Mainers Can Save Money with Energy Efficient Investments

Mainers, on the whole, are frugal people—just ask the thousands of Uncle Henry’s subscribers out there. So, when it comes to investing in new energy-efficient appliances and heating and cooling systems, it’s always a bonus when you’re able to score a great deal.

Mainers, on the whole, seek out value—just ask the thousands of Uncle Henry’s subscribers out there. So, when it comes to investing in new energy-efficient appliances and heating and cooling systems, it’s always a bonus when you’re able to score a great deal.

While you’ll save substantially on your energy bills over the long-term by making the switch to energy-efficient appliances and systems, Maine also offers a number of rebates and incentive programs to make the thought of changing your equipment even more appealing.

Efficiency Maine, a Maine state government initiative, provides a wealth of material about rebate and incentive programs on its website. Here’s a sampling of what’s available:

Under the Home Energy Savings Program, which has a total cap of $1,500 in incentives for residential buildings of up to four units, you can choose from:

Up to $400 for air sealing:

 If you use weatherstripping or caulking to seal your home against air leaks, and then get an assessment done by a BPI-certified professional, you could get up to $400 in rebates.

Up to $1,000 rebate for home insulation:

If you insulate your home’s walls, attic, or basement, you’re eligible for a rebate of up to $500 for each insulation measure, or $1,000 for multiple insulations with a minimum $3,000 total cost.

Up to $750 for supplemental heating system installation:

You can receive a $250 rebate for purchasing an EPA-approved wood stove or pellet stove. If you purchase a ductless heat pump (typically around $3,500 for equipment and installation), you could receive a rebate of $500.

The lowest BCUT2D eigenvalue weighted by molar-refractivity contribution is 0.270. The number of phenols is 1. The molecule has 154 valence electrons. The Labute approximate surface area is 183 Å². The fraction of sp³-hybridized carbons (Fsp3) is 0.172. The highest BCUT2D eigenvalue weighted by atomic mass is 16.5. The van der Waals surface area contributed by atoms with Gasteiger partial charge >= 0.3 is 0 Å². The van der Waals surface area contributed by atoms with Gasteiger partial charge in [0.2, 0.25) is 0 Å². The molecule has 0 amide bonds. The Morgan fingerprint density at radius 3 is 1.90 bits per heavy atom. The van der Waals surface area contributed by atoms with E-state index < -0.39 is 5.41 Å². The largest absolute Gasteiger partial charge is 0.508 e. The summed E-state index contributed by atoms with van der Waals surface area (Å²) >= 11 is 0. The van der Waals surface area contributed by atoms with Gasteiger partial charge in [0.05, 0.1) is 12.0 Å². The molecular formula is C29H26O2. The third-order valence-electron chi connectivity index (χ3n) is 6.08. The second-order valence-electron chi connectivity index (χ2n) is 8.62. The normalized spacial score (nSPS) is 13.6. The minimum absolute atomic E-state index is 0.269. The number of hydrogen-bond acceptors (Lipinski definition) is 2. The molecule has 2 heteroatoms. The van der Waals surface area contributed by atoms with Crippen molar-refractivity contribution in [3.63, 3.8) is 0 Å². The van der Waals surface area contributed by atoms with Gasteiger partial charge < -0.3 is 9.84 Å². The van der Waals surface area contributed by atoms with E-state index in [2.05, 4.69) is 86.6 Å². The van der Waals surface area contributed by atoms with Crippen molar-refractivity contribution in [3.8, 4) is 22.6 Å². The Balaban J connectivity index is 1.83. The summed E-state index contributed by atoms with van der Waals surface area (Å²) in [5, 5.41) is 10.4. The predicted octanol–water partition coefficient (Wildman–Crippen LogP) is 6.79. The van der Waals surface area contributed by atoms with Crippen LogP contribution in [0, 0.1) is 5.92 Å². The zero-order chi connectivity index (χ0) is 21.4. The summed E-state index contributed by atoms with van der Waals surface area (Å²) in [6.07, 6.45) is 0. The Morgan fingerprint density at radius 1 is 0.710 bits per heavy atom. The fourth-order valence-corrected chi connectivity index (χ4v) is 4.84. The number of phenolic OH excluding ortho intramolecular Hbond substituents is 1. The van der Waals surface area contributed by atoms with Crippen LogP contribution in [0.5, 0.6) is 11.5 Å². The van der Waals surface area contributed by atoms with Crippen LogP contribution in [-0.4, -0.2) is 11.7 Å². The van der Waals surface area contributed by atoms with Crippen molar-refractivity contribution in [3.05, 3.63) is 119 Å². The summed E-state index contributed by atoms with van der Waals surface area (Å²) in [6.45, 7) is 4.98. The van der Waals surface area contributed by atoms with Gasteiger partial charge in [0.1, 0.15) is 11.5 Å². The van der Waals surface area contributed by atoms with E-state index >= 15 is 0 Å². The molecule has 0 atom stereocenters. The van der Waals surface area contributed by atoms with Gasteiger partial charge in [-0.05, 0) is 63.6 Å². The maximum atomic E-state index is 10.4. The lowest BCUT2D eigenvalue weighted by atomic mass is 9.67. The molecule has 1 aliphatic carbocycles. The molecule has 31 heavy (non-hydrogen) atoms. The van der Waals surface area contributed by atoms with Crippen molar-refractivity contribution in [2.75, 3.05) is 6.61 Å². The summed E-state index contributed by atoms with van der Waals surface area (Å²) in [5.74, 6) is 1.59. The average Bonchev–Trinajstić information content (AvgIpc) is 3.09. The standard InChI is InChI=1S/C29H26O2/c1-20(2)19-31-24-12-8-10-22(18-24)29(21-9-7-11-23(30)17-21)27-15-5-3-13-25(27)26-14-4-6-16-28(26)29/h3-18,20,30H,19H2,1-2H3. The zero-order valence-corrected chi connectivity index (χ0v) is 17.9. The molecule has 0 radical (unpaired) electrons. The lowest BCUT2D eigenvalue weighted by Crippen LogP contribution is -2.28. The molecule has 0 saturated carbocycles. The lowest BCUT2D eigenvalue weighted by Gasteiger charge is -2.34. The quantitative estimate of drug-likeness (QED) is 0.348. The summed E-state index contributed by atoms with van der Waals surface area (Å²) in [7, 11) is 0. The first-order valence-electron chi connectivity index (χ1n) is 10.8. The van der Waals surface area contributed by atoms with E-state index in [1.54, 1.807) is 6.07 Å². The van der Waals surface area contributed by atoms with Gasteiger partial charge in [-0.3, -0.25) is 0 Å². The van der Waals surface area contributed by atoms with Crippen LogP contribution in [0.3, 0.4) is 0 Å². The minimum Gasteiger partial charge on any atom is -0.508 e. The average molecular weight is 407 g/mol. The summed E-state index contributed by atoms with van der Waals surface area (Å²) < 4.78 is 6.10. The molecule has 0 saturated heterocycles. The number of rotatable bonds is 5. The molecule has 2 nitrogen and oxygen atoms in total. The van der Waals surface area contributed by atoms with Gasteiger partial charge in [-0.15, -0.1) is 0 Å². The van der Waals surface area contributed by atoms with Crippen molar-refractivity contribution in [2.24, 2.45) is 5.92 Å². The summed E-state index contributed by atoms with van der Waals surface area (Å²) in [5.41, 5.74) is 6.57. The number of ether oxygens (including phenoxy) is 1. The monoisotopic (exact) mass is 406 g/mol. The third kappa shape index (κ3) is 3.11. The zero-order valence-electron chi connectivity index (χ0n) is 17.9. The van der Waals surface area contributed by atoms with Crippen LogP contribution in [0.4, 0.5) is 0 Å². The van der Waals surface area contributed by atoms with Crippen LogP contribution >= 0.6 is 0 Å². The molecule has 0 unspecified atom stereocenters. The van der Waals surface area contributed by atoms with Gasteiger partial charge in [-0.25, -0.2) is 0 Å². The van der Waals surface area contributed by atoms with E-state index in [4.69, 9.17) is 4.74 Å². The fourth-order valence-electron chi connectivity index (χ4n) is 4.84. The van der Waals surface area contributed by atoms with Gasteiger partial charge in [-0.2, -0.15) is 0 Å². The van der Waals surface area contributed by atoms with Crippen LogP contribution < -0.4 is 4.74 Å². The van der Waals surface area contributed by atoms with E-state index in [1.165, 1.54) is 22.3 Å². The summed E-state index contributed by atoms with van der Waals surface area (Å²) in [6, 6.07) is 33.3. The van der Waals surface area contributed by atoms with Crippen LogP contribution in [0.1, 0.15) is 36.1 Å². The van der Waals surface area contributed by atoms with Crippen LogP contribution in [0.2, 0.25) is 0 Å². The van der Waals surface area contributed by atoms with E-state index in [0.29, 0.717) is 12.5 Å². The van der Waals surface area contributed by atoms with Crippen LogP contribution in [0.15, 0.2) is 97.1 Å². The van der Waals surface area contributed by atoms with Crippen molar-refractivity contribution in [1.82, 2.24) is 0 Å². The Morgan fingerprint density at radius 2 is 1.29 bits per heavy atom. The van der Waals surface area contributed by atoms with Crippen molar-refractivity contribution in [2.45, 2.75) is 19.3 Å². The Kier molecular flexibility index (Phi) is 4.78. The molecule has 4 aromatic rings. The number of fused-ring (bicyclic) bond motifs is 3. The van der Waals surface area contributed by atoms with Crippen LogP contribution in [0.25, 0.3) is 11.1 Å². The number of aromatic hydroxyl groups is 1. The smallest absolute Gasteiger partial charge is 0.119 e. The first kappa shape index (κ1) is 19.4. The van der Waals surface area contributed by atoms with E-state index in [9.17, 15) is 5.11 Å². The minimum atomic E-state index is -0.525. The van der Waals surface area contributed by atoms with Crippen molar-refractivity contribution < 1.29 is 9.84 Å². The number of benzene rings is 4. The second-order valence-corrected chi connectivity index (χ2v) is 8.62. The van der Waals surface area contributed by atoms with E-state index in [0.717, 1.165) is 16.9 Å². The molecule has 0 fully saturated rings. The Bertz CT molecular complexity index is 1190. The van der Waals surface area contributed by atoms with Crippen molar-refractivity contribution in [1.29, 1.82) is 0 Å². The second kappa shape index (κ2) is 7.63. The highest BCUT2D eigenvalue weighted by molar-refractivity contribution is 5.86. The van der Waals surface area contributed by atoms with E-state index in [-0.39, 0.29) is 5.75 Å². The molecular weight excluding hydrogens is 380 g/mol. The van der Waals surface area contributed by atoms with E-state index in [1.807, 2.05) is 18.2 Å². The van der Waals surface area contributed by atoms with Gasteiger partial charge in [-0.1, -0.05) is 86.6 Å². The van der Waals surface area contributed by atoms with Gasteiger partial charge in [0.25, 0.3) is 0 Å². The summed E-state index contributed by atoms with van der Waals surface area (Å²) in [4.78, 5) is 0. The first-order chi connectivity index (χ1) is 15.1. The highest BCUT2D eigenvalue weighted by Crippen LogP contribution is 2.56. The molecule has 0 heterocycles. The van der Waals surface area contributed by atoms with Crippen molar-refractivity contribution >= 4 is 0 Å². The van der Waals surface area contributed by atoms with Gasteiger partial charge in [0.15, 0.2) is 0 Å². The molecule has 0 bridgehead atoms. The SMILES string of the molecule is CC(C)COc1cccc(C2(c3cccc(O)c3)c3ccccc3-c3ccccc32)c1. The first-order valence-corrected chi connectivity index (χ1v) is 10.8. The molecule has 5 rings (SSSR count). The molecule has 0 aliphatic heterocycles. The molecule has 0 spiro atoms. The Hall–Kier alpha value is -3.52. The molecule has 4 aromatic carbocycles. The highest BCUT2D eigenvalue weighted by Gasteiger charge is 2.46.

Up to $500 for a high-efficiency central heating system:

When you make the move to an Energy Star-rated furnace or boiler, or install an air source heat pump, you’ll be eligible for an incentive of $500, provided you’ve spent at least $1,500 on the project.

You are also eligible for a $5,000 rebate for choosing one of two energy efficient heating system options:

  • A geothermal heat pump
    This type of home heating and cooling system naturally draws heat or cools the air in your house using an underground loop system. The system cost and installation typically costs approximately $40,000, but is eligible for a 30% federal tax rebate in addition to the $5,000 state rebate, bringing the total cost down to $23,000. Based on anticipated savings, the system will lead to nearly $50,000 in savings over a 20-year period.

Visit Efficiency Maine to find out about applying for state-run incentives and rebates to make your home more energy-efficient and save money on your power bill for years to come.


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New England Pipeline Expansions Proposed

Earlier this fall, energy pipeline operators announced plans to boost the energy supply across New England, reports the Boston Globe. This region has not added any new gas pipeline capacity for the past two decades, which has created supply issues and temporarily boosted wholesale prices for gas and electricity during extreme winter temperatures.

Earlier this fall, energy pipeline operators announced plans to boost the energy supply across New England, reports the Boston Globe. This region has not added any new gas pipeline capacity for the past two decades, which has created supply issues and temporarily boosted wholesale prices for gas and electricity during extreme winter temperatures.

Availability of natural gas is a significant driver in the cost and production of electricity. In fact, at one point during a cold spell last winter, wholesale electricity prices jumped up to $1,290 per megawatt hour, which is more than 35 times the yearlong average of $36 per megawatt hour!

Increasing the energy supply could help alleviate these dramatic spikes in cost, and ultimately help energy residential customers across New England lower their energy bills. One potential project called Access Northeast would impact the Algonquin pipeline, which runs from New Jersey to Everett, and the Maritimes & Northeast line, which carries liquefied natural gas pumped from ships off the coast of Eastern Canada.